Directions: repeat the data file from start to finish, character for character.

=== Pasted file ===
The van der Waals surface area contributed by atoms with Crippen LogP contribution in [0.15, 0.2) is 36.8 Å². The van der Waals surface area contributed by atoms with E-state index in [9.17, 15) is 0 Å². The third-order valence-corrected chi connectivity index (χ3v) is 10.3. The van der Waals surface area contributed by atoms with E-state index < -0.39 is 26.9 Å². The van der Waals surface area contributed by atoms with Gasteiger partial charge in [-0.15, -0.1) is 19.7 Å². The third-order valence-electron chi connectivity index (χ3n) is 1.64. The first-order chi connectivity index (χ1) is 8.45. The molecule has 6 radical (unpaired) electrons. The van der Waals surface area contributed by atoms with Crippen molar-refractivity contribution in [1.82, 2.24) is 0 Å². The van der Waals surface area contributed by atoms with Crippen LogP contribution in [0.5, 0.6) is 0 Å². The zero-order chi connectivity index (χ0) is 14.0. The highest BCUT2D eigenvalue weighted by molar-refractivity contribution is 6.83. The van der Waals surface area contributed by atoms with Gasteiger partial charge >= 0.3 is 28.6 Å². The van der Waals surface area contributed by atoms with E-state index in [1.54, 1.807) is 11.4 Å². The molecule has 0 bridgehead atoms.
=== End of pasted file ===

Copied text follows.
The van der Waals surface area contributed by atoms with Crippen LogP contribution in [0.15, 0.2) is 36.8 Å². The van der Waals surface area contributed by atoms with E-state index in [9.17, 15) is 0 Å². The third-order valence-corrected chi connectivity index (χ3v) is 10.3. The van der Waals surface area contributed by atoms with E-state index < -0.39 is 26.9 Å². The van der Waals surface area contributed by atoms with Gasteiger partial charge in [-0.15, -0.1) is 19.7 Å². The third-order valence-electron chi connectivity index (χ3n) is 1.64. The first-order chi connectivity index (χ1) is 8.45. The molecule has 6 radical (unpaired) electrons. The van der Waals surface area contributed by atoms with Crippen molar-refractivity contribution in [1.82, 2.24) is 0 Å². The van der Waals surface area contributed by atoms with Crippen LogP contribution in [0.5, 0.6) is 0 Å². The zero-order chi connectivity index (χ0) is 14.0. The highest BCUT2D eigenvalue weighted by molar-refractivity contribution is 6.83. The van der Waals surface area contributed by atoms with Gasteiger partial charge >= 0.3 is 28.6 Å². The van der Waals surface area contributed by atoms with E-state index in [1.54, 1.807) is 11.4 Å². The molecule has 0 bridgehead atoms.